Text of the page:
• Domestic vs. foreign finance. Local private capital markets can be very limited, particularly in developing countries. Transportation assets are also so substantial that they are only accessible to the largest equity firms. Modern transportation infrastructure projects are easily beyond the range of local and regional governments. Finance can thus be tapped from foreign markets. Even in the United States, terminal assets are mainly accessible only to a few large equity firms, many of which are foreign-owned. This can be controversial as the case of Dubai Ports World purchasing the port terminal assets of P&O in 2006 demonstrated. Because of political pressures, DPW was forced to sell the American port assets of the transaction to AIG holding company. Fluctuations in exchange rates can also be a significant risk factor, but if a currency is undervalued (debased), investments can pour in to take advantage of the discount to capture valuable and revenue-generating assets.

5. Private-Public Partnerships

Public-private partnerships (PPP) are contractual agreements between a public agency (federal, state, or municipal) and a private sector entity that allows for the design, building, operation, or financing of transport infrastructure. They thus confer a wide range of options in terms of capital allocation and respective levels of participation. They can cover the standard design / build contracting process common in many road projects or involve innovative approaches where a private operator takes charge of constructing and managing a transport infrastructure over a long-term concession. This business model has been used for centuries, particularly in the public utility sector.

PPP takes place in situations where stakeholders alone cannot clearly evaluate the respective advantages of the investment and find it too risky to finance. The public sector thus helps leverage the position of the private sector, which commonly results in a better allocation of resources than if they would have done so independently. While public perception tends to relate PPP to toll roads, the reality places these initiatives in every segment of the transportation industry, from modes to terminals. PPP takes a particular dimension in the freight sector as freight transportation is much the realm of the private sector with public interests, mainly covering the regulatory framework. The most significant infrastructure assets are related to freight transport terminals, particularly ports, and rail, which is why they are dominantly owned or operated by large private interests, which makes public involvement problematic. Thus, there is a conventional approach to PPP, which is gradually been supplemented by an emerging framework where private entities are taking a higher level of responsibility, so the term private-public partnerships appears increasingly more appropriate.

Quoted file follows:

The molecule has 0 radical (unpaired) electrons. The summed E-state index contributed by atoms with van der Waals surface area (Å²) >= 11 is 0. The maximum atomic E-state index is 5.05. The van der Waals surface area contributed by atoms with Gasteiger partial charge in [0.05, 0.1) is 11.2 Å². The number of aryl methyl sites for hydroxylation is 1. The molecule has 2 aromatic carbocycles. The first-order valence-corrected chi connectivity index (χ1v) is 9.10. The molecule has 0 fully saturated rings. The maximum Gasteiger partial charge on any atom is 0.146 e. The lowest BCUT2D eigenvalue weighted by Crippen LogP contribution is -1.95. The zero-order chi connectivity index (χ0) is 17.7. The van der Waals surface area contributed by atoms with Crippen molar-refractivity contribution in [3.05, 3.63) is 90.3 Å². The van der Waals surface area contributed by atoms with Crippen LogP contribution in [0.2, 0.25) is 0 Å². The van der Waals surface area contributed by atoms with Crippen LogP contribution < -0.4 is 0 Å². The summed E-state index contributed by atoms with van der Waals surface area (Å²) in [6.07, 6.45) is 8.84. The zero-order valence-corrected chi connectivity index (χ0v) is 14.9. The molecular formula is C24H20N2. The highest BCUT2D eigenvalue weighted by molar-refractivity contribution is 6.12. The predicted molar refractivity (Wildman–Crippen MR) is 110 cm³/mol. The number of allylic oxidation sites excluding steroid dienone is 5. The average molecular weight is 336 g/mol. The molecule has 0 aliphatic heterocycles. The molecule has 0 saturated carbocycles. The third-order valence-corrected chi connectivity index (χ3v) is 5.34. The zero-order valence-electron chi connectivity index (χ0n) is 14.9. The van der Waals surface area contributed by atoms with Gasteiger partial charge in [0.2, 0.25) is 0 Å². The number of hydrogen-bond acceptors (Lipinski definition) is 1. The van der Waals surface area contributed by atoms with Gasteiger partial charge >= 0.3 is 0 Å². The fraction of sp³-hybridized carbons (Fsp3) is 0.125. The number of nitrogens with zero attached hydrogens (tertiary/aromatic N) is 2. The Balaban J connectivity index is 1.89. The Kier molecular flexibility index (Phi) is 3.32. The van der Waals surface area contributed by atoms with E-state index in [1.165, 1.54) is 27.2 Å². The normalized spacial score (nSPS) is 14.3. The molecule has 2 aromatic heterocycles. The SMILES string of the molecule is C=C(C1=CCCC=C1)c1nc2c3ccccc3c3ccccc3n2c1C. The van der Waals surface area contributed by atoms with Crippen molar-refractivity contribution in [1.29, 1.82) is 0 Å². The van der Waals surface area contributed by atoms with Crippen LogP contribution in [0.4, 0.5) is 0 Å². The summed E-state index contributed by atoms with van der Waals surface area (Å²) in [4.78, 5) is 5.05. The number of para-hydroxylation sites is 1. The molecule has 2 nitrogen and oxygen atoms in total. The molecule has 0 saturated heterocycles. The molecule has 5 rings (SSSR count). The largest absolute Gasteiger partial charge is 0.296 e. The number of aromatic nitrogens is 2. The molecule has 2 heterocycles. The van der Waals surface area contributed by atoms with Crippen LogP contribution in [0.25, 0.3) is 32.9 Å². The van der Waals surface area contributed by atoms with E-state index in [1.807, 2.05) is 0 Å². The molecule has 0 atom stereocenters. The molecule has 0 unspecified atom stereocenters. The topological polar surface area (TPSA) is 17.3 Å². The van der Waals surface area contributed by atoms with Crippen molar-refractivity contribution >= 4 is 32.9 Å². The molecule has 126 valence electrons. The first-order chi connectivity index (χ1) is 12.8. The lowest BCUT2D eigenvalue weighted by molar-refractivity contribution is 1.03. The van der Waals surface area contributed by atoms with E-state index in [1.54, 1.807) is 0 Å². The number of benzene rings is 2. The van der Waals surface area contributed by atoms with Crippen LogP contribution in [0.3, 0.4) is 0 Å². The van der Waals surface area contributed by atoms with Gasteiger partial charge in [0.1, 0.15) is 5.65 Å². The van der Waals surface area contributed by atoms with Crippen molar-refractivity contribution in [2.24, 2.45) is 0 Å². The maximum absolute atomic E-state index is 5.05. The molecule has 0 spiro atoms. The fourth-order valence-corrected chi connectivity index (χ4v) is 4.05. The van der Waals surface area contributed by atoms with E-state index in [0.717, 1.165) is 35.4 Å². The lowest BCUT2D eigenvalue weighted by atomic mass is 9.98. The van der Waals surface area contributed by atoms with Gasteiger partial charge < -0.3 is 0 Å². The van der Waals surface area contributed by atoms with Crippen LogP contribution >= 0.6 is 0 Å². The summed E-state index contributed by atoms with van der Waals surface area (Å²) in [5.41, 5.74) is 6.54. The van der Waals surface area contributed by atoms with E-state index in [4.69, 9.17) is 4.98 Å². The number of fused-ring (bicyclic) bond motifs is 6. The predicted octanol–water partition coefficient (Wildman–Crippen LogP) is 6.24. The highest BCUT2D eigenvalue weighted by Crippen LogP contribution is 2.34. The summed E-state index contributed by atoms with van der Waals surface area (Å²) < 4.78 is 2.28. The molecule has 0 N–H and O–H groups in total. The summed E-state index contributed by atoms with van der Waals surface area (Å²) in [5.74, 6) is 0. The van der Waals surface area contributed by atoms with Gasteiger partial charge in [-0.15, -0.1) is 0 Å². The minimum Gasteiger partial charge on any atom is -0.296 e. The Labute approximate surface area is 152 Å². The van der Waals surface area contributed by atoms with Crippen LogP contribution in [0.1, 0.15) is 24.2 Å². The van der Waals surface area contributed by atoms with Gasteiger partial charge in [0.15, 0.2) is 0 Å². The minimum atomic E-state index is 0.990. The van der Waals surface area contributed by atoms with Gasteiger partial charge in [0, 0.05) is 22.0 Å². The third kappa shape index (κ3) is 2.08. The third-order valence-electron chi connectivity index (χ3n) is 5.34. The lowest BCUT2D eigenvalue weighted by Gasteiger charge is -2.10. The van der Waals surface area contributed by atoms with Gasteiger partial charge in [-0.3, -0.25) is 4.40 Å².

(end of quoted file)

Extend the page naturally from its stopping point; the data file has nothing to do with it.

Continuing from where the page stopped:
However, like most initiatives where governments are involved, there are unintended consequences, implying a difference between the expected and the real outcomes. The two most prominent unintended consequences of a PPP involve undermining innovation and risk:

  • Innovations. Since a PPP results in less competition as the private company is securing an intrinsic monopoly, there are limited incentives to innovate, particularly to reduce operating costs. Innovations, such as new management methods and new infrastructures, may also be impaired by regulations and conditions related to the contract. Therefore, as long as the contract remains effective, inertia (status quo) will endure, which means that long-term contracts can become factors delaying innovation. It can also be expected that investment capital, commonly the outcome of the accumulation of profits, would come from the public sector. Since governments often put maximum profits clauses in contracts (windfall profits), there are limited incentives to use innovations to increase productivity and profits above the arbitrary threshold.
  • Risk. Strategies involved in exploring new market opportunities, such as new services for customers, are common business practices, and always involve a level of risk. While a PPP may reduce several risk factors because of the implicit public support, both from a financial and regulatory perspective (the government retains its potential to tax and coerce to achieve its goals), the abatement of risks also has unintended consequences. The goal becomes compliance with government policies at the expense of focusing on new opportunities and mitigating the associated risk. Thus, the rewards of risk-taking are essentially removed. This can be seen as a reverse form of moral hazard where a government guarantee undermines the risk-taking behavior of private enterprises.

Related Topics


  • Flyvbjerg, B. (2009) “Survival of the Unfittest: Why the Worst Infrastructure Gets Built and What We Can Do About It”, Oxford Review of Economic Policy, Vol. 25, No. 3, pp. 344–367.
  • Kenny, C. (2009) “Transport construction, corruption and developing countries”, Transport Reviews, 29(1), pp. 21-41.
  • US Department of Transportation, Federal Highway Administration (2007) Financing Freight Improvements, Publication #FHWA-HOP-06-108.